Minister: Well it’s true that it’s a very large number and it has been growing, although to be fair to the previous Government they introduced different impairment tables a year or so ago and that has slowed down the rate of people going onto it but my current figures are there’s something like 2,500 people apply each week to go onto the DSP and over 1,000 are going on it each week in Australia. The biggest growth in recent years has been people who have psychological and mental disorders or problems and I think we have to look at that again.
One of the problems is that if people have been on the DSP for a number of years the chances of them ever coming off it are fairly remote. What I think we’ve got to do it is look at that group of people who prospectively might go onto the DSP and look at whether or not we can provide some more services, support to them so with that support they may be able to stay in the workforce, at least on a part-time basis rather than going onto the DSP. The problem with the DSP is historically, again regardless of who has been in Government in the past, it’s seen as a dead-end payment, people get put on the DSP and they stay there for the rest of their working lives.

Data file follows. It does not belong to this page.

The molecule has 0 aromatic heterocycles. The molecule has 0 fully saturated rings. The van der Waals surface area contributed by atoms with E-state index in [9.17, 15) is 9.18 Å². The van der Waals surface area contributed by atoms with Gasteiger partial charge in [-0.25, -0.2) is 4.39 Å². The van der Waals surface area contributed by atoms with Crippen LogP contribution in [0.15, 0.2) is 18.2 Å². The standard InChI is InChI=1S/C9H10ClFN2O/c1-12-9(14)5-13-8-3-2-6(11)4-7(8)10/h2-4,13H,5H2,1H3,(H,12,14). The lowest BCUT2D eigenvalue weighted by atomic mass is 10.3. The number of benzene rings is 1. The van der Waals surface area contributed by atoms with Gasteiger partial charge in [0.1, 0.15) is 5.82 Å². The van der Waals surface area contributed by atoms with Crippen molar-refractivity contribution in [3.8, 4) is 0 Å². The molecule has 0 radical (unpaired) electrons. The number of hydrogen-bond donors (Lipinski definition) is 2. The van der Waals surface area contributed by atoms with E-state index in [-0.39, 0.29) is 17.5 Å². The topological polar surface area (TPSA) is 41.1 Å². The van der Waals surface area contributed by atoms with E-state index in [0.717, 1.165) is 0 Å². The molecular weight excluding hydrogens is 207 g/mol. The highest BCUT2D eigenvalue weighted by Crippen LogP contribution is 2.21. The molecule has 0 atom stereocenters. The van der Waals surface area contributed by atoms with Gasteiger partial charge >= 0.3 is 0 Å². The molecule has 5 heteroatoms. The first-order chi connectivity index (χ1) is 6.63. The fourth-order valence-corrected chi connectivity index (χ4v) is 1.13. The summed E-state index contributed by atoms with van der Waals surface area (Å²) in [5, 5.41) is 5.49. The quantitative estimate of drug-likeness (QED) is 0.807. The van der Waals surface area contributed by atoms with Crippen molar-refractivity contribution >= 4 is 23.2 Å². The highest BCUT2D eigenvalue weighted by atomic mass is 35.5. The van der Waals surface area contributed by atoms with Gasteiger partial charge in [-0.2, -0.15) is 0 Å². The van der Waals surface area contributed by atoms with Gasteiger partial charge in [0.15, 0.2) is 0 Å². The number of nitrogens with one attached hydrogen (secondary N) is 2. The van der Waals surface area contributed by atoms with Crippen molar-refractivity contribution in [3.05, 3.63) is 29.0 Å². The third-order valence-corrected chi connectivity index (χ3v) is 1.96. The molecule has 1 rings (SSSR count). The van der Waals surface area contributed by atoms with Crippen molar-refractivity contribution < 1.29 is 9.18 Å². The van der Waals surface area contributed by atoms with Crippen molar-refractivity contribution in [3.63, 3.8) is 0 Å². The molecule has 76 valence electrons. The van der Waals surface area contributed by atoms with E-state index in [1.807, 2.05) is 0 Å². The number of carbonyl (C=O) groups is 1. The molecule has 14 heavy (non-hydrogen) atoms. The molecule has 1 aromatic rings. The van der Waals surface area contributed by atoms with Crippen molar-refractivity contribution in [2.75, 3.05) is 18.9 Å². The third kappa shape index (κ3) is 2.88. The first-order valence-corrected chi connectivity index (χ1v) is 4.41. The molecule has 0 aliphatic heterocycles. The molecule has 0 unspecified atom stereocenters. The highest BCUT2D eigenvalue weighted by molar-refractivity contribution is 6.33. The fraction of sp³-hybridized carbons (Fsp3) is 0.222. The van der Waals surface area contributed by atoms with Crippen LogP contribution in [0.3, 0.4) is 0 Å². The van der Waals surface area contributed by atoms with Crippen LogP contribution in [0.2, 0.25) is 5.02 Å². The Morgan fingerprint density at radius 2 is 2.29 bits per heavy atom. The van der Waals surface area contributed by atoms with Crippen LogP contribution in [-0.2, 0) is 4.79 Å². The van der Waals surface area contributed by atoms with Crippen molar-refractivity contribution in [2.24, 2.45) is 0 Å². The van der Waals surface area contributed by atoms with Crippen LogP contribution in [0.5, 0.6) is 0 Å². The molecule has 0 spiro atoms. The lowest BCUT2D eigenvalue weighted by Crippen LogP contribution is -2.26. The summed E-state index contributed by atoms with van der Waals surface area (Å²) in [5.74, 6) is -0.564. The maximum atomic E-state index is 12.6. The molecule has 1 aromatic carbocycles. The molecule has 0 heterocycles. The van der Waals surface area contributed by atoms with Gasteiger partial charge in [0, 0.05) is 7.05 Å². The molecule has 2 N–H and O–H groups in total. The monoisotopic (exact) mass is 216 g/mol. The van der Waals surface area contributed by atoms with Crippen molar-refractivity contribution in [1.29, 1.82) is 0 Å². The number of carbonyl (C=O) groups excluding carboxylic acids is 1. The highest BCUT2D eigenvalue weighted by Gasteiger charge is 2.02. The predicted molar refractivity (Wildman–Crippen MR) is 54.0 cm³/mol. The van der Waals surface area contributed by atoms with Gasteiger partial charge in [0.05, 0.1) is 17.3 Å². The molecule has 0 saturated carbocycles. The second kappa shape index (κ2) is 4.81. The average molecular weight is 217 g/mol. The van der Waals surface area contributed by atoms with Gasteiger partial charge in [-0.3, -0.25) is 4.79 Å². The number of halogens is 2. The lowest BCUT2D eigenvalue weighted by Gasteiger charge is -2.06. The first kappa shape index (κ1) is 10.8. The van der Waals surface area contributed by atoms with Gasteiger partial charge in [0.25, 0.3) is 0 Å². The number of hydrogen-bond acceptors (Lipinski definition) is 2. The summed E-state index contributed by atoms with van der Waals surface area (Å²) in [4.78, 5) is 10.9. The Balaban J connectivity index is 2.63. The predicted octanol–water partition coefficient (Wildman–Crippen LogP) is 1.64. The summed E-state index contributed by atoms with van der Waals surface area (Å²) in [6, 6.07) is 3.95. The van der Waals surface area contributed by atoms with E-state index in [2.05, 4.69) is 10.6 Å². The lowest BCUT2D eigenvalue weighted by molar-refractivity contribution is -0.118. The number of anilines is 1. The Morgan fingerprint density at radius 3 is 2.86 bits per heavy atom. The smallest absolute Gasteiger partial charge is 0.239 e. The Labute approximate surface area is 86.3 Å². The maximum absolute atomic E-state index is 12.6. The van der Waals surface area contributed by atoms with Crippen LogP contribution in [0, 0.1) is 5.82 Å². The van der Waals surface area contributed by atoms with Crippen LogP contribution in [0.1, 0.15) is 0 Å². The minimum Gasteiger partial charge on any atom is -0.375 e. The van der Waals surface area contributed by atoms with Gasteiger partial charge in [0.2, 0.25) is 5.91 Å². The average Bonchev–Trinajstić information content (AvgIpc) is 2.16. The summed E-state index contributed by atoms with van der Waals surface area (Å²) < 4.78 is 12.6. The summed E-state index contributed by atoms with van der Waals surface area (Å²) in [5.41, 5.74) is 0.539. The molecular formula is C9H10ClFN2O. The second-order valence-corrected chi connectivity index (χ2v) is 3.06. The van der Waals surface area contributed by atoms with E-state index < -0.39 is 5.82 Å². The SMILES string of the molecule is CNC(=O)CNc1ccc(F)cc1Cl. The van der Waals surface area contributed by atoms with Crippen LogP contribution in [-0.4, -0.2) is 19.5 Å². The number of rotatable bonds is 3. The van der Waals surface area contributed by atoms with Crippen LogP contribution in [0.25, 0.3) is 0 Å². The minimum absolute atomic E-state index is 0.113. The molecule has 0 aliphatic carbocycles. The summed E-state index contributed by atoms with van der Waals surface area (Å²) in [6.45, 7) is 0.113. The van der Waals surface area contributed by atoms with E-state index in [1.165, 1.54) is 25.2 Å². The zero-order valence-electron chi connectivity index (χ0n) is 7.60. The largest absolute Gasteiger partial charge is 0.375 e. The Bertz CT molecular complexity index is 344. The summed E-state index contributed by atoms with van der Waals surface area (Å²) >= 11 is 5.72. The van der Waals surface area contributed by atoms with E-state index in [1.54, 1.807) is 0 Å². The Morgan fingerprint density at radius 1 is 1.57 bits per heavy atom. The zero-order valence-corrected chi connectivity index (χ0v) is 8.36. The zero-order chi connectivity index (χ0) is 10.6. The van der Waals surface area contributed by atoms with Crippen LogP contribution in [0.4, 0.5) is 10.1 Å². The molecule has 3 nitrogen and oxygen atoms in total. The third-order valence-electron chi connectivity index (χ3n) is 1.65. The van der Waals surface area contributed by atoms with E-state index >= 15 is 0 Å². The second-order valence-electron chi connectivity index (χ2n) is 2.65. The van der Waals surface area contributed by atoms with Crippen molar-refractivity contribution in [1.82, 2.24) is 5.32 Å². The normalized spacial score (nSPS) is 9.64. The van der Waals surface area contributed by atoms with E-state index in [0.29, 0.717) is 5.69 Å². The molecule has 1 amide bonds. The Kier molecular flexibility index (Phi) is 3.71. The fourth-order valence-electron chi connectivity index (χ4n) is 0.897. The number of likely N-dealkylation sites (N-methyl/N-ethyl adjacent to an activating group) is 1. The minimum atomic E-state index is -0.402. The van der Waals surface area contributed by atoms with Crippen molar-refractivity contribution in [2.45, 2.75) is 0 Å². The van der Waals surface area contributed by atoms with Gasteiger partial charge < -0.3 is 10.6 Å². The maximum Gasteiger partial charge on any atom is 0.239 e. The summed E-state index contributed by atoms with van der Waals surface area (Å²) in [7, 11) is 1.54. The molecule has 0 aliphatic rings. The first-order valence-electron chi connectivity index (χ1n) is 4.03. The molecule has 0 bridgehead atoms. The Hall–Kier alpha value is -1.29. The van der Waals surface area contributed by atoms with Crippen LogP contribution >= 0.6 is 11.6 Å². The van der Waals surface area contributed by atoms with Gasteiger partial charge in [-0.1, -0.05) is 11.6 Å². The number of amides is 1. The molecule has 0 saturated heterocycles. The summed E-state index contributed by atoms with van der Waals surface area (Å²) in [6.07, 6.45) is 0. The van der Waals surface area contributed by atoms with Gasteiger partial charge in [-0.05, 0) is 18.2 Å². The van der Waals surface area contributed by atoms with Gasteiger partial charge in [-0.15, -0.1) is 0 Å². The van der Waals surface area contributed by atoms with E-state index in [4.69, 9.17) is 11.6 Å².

Jane: Minister just before you go, the Paid Parental Leave is that still lurking in the background, it seems everything else is getting cut back, but are you going to help out the more wealthy to have their families?
Minister: Well that will go to the Parliament and obviously whatever the Parliament decides will be the fate of the paid parental leave system, but this is not a welfare measure. In the context of what we were talking about earlier, this huge shift in the demographics of Australia, one of the things we know is there will actually be a shortage of workers into the future so our challenge will be for families, how do we encourage families to be in the workforce, and that tends to be women in particular, but also how do we encourage them to have children so we can maintain the population growth. How we resolve this tension in the future will have a lot to do with our future prosperity.
David: Kevin Andrews, Social Services Minister, thank you so much for joining us on 5AA this morning.
Minister: Pleasure to be with you David and Jane.